How to Get Back to the Deadlift After a Low Back Injury

Returning to the deadlift after a low back injury can be very intimidating.  Low back pain can be one of the most frustrating injuries and athlete or gym goer can experience. Returning to training can be a daunting task especially if someone is experiencing low back pain when training.

If you’re experiencing low back pain and are not seeing an improvement in your symptoms, contact a licensed medical professional. To start returning to deadlifting, we want to make sure you can perform a hip hinge correctly. A quick and easy test to use is to place a dowel on your back and see if you can perform correctly.


When performing, the majority of the movement should come from the hips and slightly from the knees. By placing a dowel on your lower back, this can provide feedback if any of the motion is coming from your lumbar spine.

If the dowel continues to come off of your low back, start practicing this drill and work on keeping the dowel in contact with your head, thoracic spine, and sacrum.

Another drill I like to incorporate prior to returning to deadlifting or most other injuries, is the Supine Kettlebell Pullover


This drill is a great starting point to help reinforce good spine position with most any movement. First off, spinal moment does occur to some extent with most lifters. But, this can be a great drill to train any athlete or client on how to maintain a good rib cage position on top of a good pelvic position.

Start by, lying on your back with a 8-10kg kettlebell above you. Take a deep breath in and exhale and as you exhale think of pulling your rib cage down towards your belt line. Then, bring the kettlebell overhead and do not allow your rib cage to pop up towards the sky.

Before each repetition make sure to inhale and exhale and set the rib cage In the position referenced previously.

I like using this drill for most athletes and clients at his is a good way to train good rib cage and spinal position when performing loaded movements. Lots of athletes and clients assume an either rounded back or arched back position when lifting. This drill can help promote good movement habits.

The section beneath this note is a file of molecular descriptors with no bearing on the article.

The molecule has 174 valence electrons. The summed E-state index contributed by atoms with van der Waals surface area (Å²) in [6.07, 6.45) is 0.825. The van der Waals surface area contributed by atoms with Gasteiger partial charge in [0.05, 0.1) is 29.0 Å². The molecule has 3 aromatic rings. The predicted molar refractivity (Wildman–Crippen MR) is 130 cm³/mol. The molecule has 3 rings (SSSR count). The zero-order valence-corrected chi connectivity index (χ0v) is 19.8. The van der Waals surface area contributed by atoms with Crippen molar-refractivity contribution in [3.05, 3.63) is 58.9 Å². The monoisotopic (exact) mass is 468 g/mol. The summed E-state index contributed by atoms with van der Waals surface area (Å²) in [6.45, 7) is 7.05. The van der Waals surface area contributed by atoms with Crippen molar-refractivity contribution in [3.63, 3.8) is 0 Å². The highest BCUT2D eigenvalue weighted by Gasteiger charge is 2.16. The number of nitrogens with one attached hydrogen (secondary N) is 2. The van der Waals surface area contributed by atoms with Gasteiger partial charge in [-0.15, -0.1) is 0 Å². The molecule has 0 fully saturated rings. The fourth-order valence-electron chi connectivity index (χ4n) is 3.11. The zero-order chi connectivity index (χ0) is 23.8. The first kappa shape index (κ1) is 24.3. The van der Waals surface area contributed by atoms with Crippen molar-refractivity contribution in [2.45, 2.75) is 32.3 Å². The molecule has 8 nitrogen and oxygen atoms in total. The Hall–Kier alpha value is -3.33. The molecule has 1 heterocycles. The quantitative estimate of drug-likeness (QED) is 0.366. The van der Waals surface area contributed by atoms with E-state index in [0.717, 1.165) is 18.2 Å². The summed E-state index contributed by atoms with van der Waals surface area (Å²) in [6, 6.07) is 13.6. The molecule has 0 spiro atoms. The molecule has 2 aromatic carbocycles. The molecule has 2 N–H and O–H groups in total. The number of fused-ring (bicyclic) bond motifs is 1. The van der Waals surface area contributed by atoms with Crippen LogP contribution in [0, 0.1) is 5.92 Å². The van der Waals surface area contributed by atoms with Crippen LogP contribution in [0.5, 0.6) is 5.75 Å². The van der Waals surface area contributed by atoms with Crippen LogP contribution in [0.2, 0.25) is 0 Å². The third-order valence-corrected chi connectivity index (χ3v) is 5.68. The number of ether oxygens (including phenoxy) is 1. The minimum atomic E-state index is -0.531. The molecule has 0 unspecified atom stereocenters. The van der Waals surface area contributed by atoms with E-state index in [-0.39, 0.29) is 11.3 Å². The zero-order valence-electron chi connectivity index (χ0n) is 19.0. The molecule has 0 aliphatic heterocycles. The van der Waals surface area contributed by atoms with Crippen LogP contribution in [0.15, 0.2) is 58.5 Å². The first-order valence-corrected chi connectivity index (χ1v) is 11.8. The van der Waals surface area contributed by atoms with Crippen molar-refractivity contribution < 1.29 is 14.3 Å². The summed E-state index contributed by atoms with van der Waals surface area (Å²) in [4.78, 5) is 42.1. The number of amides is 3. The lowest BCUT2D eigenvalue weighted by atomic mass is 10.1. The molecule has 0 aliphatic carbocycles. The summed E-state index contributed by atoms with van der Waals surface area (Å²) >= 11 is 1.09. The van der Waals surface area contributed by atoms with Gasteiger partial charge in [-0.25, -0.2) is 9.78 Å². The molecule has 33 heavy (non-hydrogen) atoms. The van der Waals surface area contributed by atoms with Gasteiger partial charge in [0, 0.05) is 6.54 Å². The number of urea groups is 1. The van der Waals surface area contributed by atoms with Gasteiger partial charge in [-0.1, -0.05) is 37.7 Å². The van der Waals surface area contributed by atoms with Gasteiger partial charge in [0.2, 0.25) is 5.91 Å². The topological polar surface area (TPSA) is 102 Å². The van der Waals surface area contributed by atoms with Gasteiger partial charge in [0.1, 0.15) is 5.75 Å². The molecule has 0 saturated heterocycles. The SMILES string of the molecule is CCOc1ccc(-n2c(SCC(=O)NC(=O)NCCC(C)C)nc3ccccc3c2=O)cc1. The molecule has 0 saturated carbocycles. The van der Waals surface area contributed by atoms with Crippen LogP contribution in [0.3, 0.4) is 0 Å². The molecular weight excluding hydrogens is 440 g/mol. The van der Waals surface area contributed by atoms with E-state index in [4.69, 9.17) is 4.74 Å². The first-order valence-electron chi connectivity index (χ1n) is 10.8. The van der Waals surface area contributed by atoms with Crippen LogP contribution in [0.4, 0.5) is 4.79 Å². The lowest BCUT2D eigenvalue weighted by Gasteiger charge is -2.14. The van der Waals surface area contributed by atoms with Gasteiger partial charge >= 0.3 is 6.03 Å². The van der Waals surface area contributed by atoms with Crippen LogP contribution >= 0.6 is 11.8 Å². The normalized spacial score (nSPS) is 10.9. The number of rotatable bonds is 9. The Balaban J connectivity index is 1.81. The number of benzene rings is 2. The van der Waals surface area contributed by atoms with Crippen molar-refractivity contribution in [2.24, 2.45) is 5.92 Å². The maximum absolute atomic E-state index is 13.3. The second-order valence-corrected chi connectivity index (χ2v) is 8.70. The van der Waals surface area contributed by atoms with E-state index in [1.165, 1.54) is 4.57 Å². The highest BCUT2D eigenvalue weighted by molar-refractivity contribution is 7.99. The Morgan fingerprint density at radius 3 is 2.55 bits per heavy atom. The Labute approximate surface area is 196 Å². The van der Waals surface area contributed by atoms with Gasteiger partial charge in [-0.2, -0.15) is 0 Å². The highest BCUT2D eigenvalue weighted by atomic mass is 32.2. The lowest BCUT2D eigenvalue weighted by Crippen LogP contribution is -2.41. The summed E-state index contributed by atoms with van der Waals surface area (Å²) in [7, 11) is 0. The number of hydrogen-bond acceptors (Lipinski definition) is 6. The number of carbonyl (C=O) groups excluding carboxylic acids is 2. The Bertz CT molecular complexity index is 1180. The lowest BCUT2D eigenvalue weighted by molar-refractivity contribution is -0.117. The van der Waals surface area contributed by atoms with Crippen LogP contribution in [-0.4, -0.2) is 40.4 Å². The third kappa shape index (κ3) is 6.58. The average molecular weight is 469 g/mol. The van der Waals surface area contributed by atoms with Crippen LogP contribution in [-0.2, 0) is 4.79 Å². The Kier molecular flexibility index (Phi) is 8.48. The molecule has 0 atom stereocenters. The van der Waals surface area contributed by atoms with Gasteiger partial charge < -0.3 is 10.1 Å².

Once you are able to perform the hip hinge with  the dowel correctly and perform the Supine Kettlebell Pullover,  start performing some loaded hip hinge movements such as:

Cable Pull Throughs

Standing Banded Hip Thrust

Tall Kneeling Banded Hip Thrust

Rack Pulls from Knee Caps

Start performing with light to moderate weight with the technique. If you are able to maintain good technique and movements feel good, gradually add load and perform with good technique.

 Once you have performed the movements mentioned above for a few weeks and as long as things are feeling good when performing them, gradually start to increase the weight and/or difficulty of the movements.

If you are performing rock pulls from your kneecaps, start progressing the bar further down towards the floor.  Try performing from the upper part of your shin or mid shin.

Throughout this entire process, make sure to maintain good technique. The term “perfect technique” is a myth. Good technique is a range and can vary for most people.

The saying, “if it looks like poop, smells like poop, then it’s probably…“

As you continue to progress towards the floor, you can work on lowering the height of the rack pull and/or progress to a trap bar deadlifts.


If you don’t have access to a trap bar, performing a lower rack pull or elevated deadlifts or deadlifts from blocks can suffice.

Now, once you are feeling good and your technique has been doing well, there are two options when pulling from the floor: conventional and sumo.

Check out my previous post, Which Deadlift Variation is Right for You, to see if conventional, Sumo, or Trap Bar Deadlifts are best.

When you start to pull from the floor, you may need to start with a lighter weight than you are used to pulling for rack pulls or trap bar or compared to what you’ve pulled in the past.

As you begin to pull from the floor, still maintain good technique.

One key factor in all of this is to make sure you were gradually increasing your loading and the work you are performing.

One big problem that most people run into is that they try to progress they’re loading way too quickly. After an injury, gradual tissue loading is key in order to positively stress the body and the tissue, but not to overload it and create a setback or another injury.

One rule I like to use is the law of 10%. The work by Tim Gabbett and others have popularized this and is a good metric for increasing load and work. If you are trying to figure out how much you should increase your weight on the bar, use 10% from the week before and that is a solid metric to help guide you on increasing the weight on the bar.

Returning to pulling from the floor can be intimidating and daunting for some people. If you attempt to pull from the floor and continue to have back pain or continue to re-injure yourself, seek out a licensed medical professional who can properly progress you back to pulling from the floor.

Try following these progressions listed above if you have had low back pain, still do, and are looking to get back to deadlifting in some fashion.

Andrew Millett